The present study only analyzed the changes under the RCP8.5 scenario, which could be different from the changes in other pathway scenarios. However, this issue could not influence the main conclusions drawn in the present study. First, the moisture budget decomposition for IOD rainfall change was checked for the other 17 periods with lower warming except for the period 2066–95. The moisture budget decomposition can also accurately describe the IOD rainfall changes in the lower warming scenarios as in 2066–95 (not shown). Second, the amplitude and structural decompositions for IOD SST and circulation changes in lower warming scenarios have been shown in Figs. 7 and 8. The relationships of the amplitude and structural changes in IOD SST and circulation with tropical-mean warming are mainly linear, and the main conclusions drawn here were also based on these linear relationships. Indeed, there are some obvious nonlinear evolutions in the structural changes of IOD SST and circulation (Figs. 8b,c). It could reflect the non-unidirectional response of mean SST to global warming over the Indo-Pacific basin (Kim et al. 2014) and be associated with the scenarios, which would be an interesting issue in the future.

All of the present conclusions are based on the initial definition of IOD, the regression onto the DMI. This method greatly locks the related patterns to correlate with the dipole pattern of the two regions to calculate DMI both in the present-day and future climate. As a result, the possible changes independent of the DMI, such as the so-called extreme IOD events based on the second EOF mode of IO SST anomalies, are greatly removed relative to the results based on EOF analysis (Cai et al. 2013; Zheng et al. 2013). Even so, there are remarkable structural changes found in the DMI-regressed IOD SST and circulation patterns. This result implies that the structural changes in the IOD pattern could be underestimated in this study. The distinct method could also contribute to the more robust projections in the amplitude and structural changes of the IOD SST and circulation (Figs. 5 and 6). The method removed some structural changes and simplified the question to obtain a clearer conclusion, which would be a solid foundation to further study other aspects of IOD changes in future.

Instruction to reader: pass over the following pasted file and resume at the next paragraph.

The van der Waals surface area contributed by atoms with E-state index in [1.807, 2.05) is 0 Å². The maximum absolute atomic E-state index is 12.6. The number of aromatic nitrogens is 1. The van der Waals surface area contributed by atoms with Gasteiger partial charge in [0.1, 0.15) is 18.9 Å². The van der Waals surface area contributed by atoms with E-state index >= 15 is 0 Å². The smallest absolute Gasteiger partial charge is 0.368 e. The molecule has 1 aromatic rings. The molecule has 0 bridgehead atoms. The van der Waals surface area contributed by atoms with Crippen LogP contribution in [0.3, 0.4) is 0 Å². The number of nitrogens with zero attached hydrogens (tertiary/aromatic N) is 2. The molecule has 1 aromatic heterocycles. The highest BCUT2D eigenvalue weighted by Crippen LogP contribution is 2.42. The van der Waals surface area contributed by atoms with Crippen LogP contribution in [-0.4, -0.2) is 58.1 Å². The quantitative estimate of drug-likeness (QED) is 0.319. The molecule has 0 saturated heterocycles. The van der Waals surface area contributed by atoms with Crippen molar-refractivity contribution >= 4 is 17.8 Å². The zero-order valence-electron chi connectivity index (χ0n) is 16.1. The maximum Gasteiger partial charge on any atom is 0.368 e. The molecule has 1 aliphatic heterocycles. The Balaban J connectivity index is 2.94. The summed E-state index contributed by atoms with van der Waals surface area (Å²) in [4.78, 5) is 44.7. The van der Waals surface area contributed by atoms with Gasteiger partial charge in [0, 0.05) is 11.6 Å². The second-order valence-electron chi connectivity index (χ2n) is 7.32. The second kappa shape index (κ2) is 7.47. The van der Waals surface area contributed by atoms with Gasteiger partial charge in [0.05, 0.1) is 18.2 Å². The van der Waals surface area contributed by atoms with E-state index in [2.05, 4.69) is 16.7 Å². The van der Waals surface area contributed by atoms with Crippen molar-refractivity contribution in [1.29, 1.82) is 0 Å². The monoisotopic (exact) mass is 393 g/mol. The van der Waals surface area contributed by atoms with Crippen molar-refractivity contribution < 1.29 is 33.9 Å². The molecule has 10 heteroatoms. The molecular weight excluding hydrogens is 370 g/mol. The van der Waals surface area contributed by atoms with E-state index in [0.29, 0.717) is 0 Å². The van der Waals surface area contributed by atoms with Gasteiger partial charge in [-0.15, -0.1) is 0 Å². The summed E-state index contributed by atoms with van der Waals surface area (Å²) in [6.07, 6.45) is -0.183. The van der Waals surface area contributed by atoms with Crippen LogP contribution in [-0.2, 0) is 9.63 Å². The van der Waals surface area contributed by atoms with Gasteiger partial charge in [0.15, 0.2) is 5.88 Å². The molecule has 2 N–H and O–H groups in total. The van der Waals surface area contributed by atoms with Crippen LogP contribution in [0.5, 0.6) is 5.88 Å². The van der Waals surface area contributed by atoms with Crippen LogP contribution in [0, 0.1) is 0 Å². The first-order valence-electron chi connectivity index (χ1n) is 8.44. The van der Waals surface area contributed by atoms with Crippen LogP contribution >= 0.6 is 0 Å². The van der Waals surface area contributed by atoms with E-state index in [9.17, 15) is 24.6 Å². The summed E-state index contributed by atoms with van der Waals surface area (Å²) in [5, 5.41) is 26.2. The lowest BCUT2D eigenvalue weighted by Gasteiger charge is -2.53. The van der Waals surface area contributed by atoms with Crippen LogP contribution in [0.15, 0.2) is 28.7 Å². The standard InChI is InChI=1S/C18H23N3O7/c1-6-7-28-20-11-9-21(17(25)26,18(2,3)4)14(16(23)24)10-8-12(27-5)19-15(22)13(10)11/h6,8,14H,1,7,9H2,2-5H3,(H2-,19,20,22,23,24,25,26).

Acknowledgments

The work was supported by the National Natural Science Foundation of China (Grants 41722504, 41476003, 41575088, 41706024, 41690121, and 41690120), the Youth Innovation Promotion Association CAS, and the Fundamental Research Funds for the Central Universities. I acknowledge the World Climate Research Programme’s Working Group on Coupled Modeling, which is responsible for CMIP5, and the climate modeling groups (listed in section 2a) for producing and making available their model output. We also thank two anonymous reviewers for their constructive suggestions.

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Footnotes